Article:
Whitefly Information from the University of California
Whiteflies are tiny, sap-sucking insects that are frequently abundant in vegetable and ornamental plantings. They excrete sticky honeydew and cause yellowing or death of leaves. Outbreaks often occur when the natural biological control is disrupted. Management is difficult.
IDENTIFICATION AND LIFE CYCLE
Whiteflies usually occur in groups on the undersides of leaves. They derive their name from the mealy white wax covering the adult’s wings and body. Adults are tiny insects with yellowish bodies and whitish wings. Although adults of some species have distinctive wing markings, many species are most readily distinguished in the last nymphal (immature) stage, which is wingless .
Whiteflies develop rapidly in warm weather, and populations can build up quickly in situations where natural enemies are destroyed and weather is favorable. Most whiteflies, especially the most common pest species—greenhouse whitefly (Trialeurodes vaporariorum) and silverleaf or sweetpotato whiteflies (Bemisia species)—have a wide host range that includes many weeds and crops. In many parts of California, they breed all year, moving from one host to another as plants are harvested or dry up.
Whiteflies normally lay their tiny, oblong eggs on the undersides of leaves. The eggs hatch, and the young whiteflies gradually increase in size through four nymphal stages called instars. The first nymphal stage (crawler) is barely visible even with a hand lens. The crawlers move around for several hours, then settle and remain immobile. Later nymphal stages are oval and flattened like small scale insects. The legs and antennae are greatly reduced, and older nymphs do not move. The winged adult emerges from the last nymphal stage (for convenience sometimes incorrectly called a pupa). All stages feed by sucking plant juices from leaves and excreting excess liquid as drops of honeydew as they feed.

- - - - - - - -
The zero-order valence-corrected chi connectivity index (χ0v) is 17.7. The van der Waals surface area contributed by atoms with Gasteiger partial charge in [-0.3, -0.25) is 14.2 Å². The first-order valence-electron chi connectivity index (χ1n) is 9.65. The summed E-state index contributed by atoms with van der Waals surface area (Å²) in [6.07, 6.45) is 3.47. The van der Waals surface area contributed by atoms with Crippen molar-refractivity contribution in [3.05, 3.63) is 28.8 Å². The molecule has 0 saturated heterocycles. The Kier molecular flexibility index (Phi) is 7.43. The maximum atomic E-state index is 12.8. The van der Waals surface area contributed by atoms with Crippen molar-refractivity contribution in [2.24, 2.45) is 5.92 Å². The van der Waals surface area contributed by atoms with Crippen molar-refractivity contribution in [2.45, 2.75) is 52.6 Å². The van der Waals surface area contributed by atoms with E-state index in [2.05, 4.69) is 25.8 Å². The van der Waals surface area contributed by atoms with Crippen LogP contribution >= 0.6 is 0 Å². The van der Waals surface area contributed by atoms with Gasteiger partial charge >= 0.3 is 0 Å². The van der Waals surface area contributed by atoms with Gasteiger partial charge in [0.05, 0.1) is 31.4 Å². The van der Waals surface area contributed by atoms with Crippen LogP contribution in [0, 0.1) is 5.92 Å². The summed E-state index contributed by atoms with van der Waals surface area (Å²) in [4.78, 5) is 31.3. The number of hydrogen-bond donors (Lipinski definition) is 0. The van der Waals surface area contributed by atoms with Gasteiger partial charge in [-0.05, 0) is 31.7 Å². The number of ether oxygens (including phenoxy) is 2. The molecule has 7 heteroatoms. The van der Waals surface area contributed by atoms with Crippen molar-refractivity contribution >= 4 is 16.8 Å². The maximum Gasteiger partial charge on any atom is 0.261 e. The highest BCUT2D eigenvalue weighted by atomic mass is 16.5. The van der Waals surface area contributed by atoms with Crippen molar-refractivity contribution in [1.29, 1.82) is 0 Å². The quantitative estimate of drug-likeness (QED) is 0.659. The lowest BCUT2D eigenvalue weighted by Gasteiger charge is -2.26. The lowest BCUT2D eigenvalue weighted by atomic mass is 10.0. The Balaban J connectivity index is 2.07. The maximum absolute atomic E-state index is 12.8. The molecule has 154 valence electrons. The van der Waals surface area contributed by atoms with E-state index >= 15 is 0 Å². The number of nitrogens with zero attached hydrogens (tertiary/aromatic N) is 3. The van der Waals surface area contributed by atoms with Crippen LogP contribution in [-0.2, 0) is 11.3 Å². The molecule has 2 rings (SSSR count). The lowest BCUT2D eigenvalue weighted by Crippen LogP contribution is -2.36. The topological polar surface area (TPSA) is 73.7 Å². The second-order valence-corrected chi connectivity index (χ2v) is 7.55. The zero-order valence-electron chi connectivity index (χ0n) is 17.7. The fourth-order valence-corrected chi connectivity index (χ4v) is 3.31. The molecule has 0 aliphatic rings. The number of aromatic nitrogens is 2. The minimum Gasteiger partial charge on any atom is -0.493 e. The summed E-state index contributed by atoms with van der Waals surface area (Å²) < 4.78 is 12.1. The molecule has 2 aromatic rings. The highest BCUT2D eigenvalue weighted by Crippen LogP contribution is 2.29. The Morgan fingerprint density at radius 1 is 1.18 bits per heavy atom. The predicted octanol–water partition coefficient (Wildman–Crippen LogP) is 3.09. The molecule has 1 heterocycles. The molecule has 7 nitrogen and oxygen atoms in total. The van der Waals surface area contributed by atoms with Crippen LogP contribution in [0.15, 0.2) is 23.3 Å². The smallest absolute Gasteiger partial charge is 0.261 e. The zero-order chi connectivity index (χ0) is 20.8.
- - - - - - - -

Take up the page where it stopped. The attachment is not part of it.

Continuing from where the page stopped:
Whiteflies suck phloem sap. Large populations can cause leaves to turn yellow, appear dry, or fall off plants. Like aphids, whiteflies excrete honeydew, so leaves may be sticky or covered with black sooty mold. The honeydew attracts ants, which interfere with the activities of natural enemies that may control whiteflies and other pests.
Feeding by the immature silverleaf whitefly, Bemisia argentifolii, can cause plant distortion, discoloration, or silvering of leaves and may cause serious losses in some vegetable crops. Some whiteflies transmit viruses to certain vegetable crops. With the notable exception of the citrus whitefly, whiteflies are not normally a problem in fruit trees, but several whiteflies can be problems on ornamental trees. Low levels of whiteflies are not usually damaging. Adults by themselves will not cause significant damage unless they are transmitting a plant pathogen. Generally, plant losses do not occur unless there is a significant population of whitefly nymphs.